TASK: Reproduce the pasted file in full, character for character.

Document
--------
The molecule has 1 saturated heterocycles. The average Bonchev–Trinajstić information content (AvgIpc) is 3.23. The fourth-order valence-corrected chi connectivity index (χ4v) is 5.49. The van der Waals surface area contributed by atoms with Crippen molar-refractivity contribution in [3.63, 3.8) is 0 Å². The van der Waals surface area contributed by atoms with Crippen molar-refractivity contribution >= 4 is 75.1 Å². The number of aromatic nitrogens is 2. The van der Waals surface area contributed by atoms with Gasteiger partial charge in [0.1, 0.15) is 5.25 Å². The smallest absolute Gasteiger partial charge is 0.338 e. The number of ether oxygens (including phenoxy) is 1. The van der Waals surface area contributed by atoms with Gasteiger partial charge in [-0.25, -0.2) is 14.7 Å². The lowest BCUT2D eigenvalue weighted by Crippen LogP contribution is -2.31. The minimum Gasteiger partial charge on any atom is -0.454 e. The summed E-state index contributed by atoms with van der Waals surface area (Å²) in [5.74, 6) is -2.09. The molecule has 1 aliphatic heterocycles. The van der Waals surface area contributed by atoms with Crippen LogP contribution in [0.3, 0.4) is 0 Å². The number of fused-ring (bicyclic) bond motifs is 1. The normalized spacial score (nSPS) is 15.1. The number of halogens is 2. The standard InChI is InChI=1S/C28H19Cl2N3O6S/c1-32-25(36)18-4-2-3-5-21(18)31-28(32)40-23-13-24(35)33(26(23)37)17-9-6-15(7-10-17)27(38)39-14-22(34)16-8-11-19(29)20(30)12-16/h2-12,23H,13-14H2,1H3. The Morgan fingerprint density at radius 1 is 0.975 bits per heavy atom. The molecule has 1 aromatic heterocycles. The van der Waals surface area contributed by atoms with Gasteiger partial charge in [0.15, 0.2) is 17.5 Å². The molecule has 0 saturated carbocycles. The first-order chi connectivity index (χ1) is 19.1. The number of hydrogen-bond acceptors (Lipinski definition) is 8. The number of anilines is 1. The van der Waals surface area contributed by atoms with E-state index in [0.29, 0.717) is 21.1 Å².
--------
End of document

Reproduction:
The molecule has 1 saturated heterocycles. The average Bonchev–Trinajstić information content (AvgIpc) is 3.23. The fourth-order valence-corrected chi connectivity index (χ4v) is 5.49. The van der Waals surface area contributed by atoms with Crippen molar-refractivity contribution in [3.63, 3.8) is 0 Å². The van der Waals surface area contributed by atoms with Crippen molar-refractivity contribution >= 4 is 75.1 Å². The number of aromatic nitrogens is 2. The van der Waals surface area contributed by atoms with Gasteiger partial charge in [0.1, 0.15) is 5.25 Å². The smallest absolute Gasteiger partial charge is 0.338 e. The number of ether oxygens (including phenoxy) is 1. The van der Waals surface area contributed by atoms with Gasteiger partial charge in [-0.25, -0.2) is 14.7 Å². The lowest BCUT2D eigenvalue weighted by Crippen LogP contribution is -2.31. The minimum Gasteiger partial charge on any atom is -0.454 e. The summed E-state index contributed by atoms with van der Waals surface area (Å²) in [5.74, 6) is -2.09. The molecule has 1 aliphatic heterocycles. The van der Waals surface area contributed by atoms with Crippen LogP contribution in [0.3, 0.4) is 0 Å². The number of fused-ring (bicyclic) bond motifs is 1. The normalized spacial score (nSPS) is 15.1. The number of halogens is 2. The standard InChI is InChI=1S/C28H19Cl2N3O6S/c1-32-25(36)18-4-2-3-5-21(18)31-28(32)40-23-13-24(35)33(26(23)37)17-9-6-15(7-10-17)27(38)39-14-22(34)16-8-11-19(29)20(30)12-16/h2-12,23H,13-14H2,1H3. The Morgan fingerprint density at radius 1 is 0.975 bits per heavy atom. The molecule has 1 aromatic heterocycles. The van der Waals surface area contributed by atoms with Gasteiger partial charge in [0.15, 0.2) is 17.5 Å². The molecule has 0 saturated carbocycles. The first-order chi connectivity index (χ1) is 19.1. The number of hydrogen-bond acceptors (Lipinski definition) is 8. The number of anilines is 1. The van der Waals surface area contributed by atoms with E-state index in [0.29, 0.717) is 21.1 Å².